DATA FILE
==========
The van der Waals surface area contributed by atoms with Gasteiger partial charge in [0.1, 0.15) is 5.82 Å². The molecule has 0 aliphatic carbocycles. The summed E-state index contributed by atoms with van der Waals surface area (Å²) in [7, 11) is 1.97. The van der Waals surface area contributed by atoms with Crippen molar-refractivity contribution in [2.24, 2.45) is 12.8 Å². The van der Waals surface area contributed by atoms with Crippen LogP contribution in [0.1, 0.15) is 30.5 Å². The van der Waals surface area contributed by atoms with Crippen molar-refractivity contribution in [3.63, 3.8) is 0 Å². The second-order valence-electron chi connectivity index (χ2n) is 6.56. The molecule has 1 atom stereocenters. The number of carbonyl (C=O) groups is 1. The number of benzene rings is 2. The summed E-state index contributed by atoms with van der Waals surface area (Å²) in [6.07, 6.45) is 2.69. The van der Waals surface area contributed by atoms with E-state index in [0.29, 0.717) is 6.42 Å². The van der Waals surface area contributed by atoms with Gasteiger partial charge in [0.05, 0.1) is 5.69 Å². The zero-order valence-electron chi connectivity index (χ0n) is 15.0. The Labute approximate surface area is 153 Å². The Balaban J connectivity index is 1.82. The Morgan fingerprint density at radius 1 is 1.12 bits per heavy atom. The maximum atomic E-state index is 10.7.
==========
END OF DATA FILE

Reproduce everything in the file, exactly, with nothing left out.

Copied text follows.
The van der Waals surface area contributed by atoms with Gasteiger partial charge in [0.1, 0.15) is 5.82 Å². The molecule has 0 aliphatic carbocycles. The summed E-state index contributed by atoms with van der Waals surface area (Å²) in [7, 11) is 1.97. The van der Waals surface area contributed by atoms with Crippen molar-refractivity contribution in [2.24, 2.45) is 12.8 Å². The van der Waals surface area contributed by atoms with Crippen LogP contribution in [0.1, 0.15) is 30.5 Å². The van der Waals surface area contributed by atoms with Crippen molar-refractivity contribution in [3.63, 3.8) is 0 Å². The second-order valence-electron chi connectivity index (χ2n) is 6.56. The molecule has 1 atom stereocenters. The number of carbonyl (C=O) groups is 1. The number of benzene rings is 2. The summed E-state index contributed by atoms with van der Waals surface area (Å²) in [6.07, 6.45) is 2.69. The van der Waals surface area contributed by atoms with E-state index in [0.29, 0.717) is 6.42 Å². The van der Waals surface area contributed by atoms with Gasteiger partial charge in [0.05, 0.1) is 5.69 Å². The zero-order valence-electron chi connectivity index (χ0n) is 15.0. The Labute approximate surface area is 153 Å². The Balaban J connectivity index is 1.82. The Morgan fingerprint density at radius 1 is 1.12 bits per heavy atom. The maximum atomic E-state index is 10.7.